An individual gets shingles pain when herpes zoster, the chickenpox virus, comes out of hibernation due to stress or a weakened immune system, explains WebMD. Because the virus stays at nerve roots, it can become quite painful during flare-ups.
As the virus reactivates, it travels along the nerve where it stayed dormant, causing burning or tingling pain followed by a rash developing in the area, says MedicineNet. This rash usually forms a band on one side of the body. Depending on the location of the virus, the pain can mimic headaches, stomachaches and heart attacks. Severe flare-ups can cause blistering and itching as well, according to Mayo Clinic. Because anyone who once had chickenpox can contract shingles, those with weakened immune systems such as the sick, the elderly, children and pregnant women are more likely to get shingles.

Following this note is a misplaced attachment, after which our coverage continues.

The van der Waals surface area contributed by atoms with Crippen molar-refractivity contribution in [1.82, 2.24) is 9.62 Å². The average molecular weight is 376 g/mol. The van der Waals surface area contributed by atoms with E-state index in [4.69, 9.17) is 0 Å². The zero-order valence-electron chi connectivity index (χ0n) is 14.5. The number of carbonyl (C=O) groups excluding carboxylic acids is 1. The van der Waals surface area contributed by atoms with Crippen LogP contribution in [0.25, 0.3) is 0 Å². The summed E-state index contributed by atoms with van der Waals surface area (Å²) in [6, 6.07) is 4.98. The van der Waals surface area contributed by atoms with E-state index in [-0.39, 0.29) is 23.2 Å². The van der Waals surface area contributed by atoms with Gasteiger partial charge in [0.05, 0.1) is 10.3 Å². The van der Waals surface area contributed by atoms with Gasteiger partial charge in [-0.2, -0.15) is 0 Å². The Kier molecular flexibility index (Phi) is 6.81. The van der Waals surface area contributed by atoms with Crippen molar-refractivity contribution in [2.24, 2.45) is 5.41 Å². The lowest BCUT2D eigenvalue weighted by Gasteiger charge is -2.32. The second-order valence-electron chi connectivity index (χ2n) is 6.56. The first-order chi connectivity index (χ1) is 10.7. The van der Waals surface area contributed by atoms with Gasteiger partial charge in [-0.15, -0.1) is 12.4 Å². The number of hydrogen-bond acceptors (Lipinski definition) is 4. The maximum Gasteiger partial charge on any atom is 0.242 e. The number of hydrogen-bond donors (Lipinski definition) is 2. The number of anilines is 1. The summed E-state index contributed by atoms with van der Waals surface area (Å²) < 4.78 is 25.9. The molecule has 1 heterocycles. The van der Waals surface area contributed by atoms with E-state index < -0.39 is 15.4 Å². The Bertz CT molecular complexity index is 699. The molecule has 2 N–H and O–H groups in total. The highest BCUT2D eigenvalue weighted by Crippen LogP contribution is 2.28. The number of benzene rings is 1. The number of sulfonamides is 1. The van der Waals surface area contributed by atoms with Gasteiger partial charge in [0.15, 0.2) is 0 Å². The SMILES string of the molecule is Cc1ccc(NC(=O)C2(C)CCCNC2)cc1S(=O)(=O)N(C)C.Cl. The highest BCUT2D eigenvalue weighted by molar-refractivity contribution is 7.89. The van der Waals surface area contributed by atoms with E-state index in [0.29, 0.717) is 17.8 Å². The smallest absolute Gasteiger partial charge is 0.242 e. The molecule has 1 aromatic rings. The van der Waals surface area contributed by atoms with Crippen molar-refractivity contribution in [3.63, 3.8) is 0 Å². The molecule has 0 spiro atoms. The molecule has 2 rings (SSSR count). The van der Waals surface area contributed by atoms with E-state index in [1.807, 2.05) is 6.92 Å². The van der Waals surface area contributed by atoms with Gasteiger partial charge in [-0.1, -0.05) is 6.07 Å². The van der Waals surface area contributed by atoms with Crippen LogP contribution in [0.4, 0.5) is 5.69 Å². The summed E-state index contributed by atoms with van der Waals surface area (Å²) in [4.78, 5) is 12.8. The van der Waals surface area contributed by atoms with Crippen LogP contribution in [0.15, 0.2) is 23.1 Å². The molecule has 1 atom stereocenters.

Doctors can treat shingles with antiviral medications and relieve pain and itching with topical ointments, corticosteroid injections, numbing agents and antidepressants, advises Mayo Clinic. An individual can practice natural pain-relief techniques by taking cool baths and manage flare-ups with stress-relief exercises. Shingles that are not treated properly can lead to nerve damage, skin infections, vision loss and persistent pain even between flare-ups.